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['1/4 pound chiles guajillos (about 14), stems, seeds, and membranes removed', '3/4 cup mild vinegar such as vinagre de pina or diluted unseasoned rice vinegar, or more if needed', '2 pounds coarsely ground pork shoulder', '1/2 pound medium-ground pork fat', '4 large cloves garlic, minced', '1 tablespoon dried oregano, preferably Mexican', '2 teaspoons sea salt', '1/2 teaspoon freshly ground black pepper', '1/4 teaspoon dried thyme', '1/8 teaspoon ground allspice', '1/8 teaspoon ground cloves', 'Large splash of tequila blanco (optional)', '4 to 5 feet small hog casings', '1/4 cup mild vinegar such as vinagre de pina or diluted unseasoned rice vinegar']

Soak the chiles in a bowl in very hot water to cover until soft, about 15 minutes. Drain the chiles, tear into smaller pieces, and return to the bowl. Add the vinegar and marinate for 45 minutes, stirring from time to time. Transfer the chiles and vinegar to a blender and process until smooth, adding a bit more vinegar only if needed to release the blades.
Put the pork, pork fat, and garlic in a large bowl and toss until crumbled and well mixed. Add the pureed chiles, oregano, salt, pepper, thyme, allspice, cloves, and perhaps the tequila. Thoroughly squish together all of the ingredients with your hands. Fry a spoonful in a small skillet until thoroughly cooked, taste, and add more salt if needed. Cover the bowl tightly and cure in the refrigerator for at least 1 day and preferably for 3 days, occasionally turning the mixture so the flavors are well blended. At this point, the chorizo can be divided into smaller batches, some to be used immediately in various dishes and others that can be frozen for up to 3 months. If you want, this is also the time to stuff some or all of the meat mixture into casings.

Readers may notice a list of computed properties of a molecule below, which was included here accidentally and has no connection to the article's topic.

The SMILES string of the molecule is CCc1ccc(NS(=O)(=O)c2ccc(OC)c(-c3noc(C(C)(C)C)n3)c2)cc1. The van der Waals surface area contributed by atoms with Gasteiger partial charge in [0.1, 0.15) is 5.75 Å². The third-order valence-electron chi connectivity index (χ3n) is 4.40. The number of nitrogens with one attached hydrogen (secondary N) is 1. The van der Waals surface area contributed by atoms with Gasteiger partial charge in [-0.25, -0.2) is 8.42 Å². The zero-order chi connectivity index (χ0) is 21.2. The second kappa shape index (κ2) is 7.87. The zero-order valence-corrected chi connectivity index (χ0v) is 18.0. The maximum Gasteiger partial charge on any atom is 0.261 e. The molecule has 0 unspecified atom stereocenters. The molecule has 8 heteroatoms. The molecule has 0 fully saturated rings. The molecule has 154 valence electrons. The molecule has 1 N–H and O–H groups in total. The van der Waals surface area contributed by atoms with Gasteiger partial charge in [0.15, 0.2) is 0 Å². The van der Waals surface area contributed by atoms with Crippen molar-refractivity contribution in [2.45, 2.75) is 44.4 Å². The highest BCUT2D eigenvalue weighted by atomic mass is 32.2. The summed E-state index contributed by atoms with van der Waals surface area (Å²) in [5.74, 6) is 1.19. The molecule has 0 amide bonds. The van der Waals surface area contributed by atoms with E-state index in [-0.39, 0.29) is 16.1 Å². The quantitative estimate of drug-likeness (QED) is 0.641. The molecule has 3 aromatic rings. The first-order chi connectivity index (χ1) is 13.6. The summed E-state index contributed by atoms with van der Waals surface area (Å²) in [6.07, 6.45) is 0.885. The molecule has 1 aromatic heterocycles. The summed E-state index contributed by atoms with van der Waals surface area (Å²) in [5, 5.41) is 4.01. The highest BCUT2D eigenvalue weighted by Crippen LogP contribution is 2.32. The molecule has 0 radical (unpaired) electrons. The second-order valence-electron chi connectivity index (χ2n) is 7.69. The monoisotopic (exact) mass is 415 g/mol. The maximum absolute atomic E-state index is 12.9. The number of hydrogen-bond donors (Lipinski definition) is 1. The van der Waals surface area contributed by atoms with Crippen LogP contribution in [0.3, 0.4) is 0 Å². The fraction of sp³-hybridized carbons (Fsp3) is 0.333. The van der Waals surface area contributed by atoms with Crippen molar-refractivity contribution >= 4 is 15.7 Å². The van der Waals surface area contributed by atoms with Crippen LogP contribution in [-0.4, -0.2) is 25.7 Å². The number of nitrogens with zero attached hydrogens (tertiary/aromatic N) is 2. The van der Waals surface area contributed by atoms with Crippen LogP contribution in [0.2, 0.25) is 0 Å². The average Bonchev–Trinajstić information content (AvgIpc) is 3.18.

If you are making links with only some of the chorizo, you will not need all of the casings. Rinse the casings in cool water to remove the salt, then soak them in water to cover mixed with the vinegar for 30 minutes. As you remove the casings from the water, cut in half. Squeeze closed one end of a length and fill the opposite end with water to make sure there are no leaks. If there is a puncture, cut the casing on both sides of the puncture, tie a double knot at one end of each length, and press any water out the other end.
Here now is the real challenge, and the fun: stuffing the filling into the casings. It can be done with just a funnel and any round, flat-ended piece of wood that fits into the opening. But, as always, fingers are the best.
Carefully smooth the open end of the casing over the funnel, pushing it as far up as it will easily go. Before adding the meat mixture, hold the funnel upright and press the casing to remove any excess air. Now, stuff some of the chorizo into the funnel, pushing as much of it as you can down into the casing and adding enough to make a firm package but leaving a little empty space at the end to make another double knot. Twist and tie every 3 1/2 to 4 inches with burlap-type string or narrow strips of dried corn husk. Diana Kennedy, from whom I have learned so much, always waits until she has filled the whole casing and then ties it off to make sure that all of the space is filled.
Hang the links to dry at room temperature for 3 days, then cover and refrigerate and continue to dry for several more days. The links will keep for several weeks in the refrigerator or they can be frozen for a few months.

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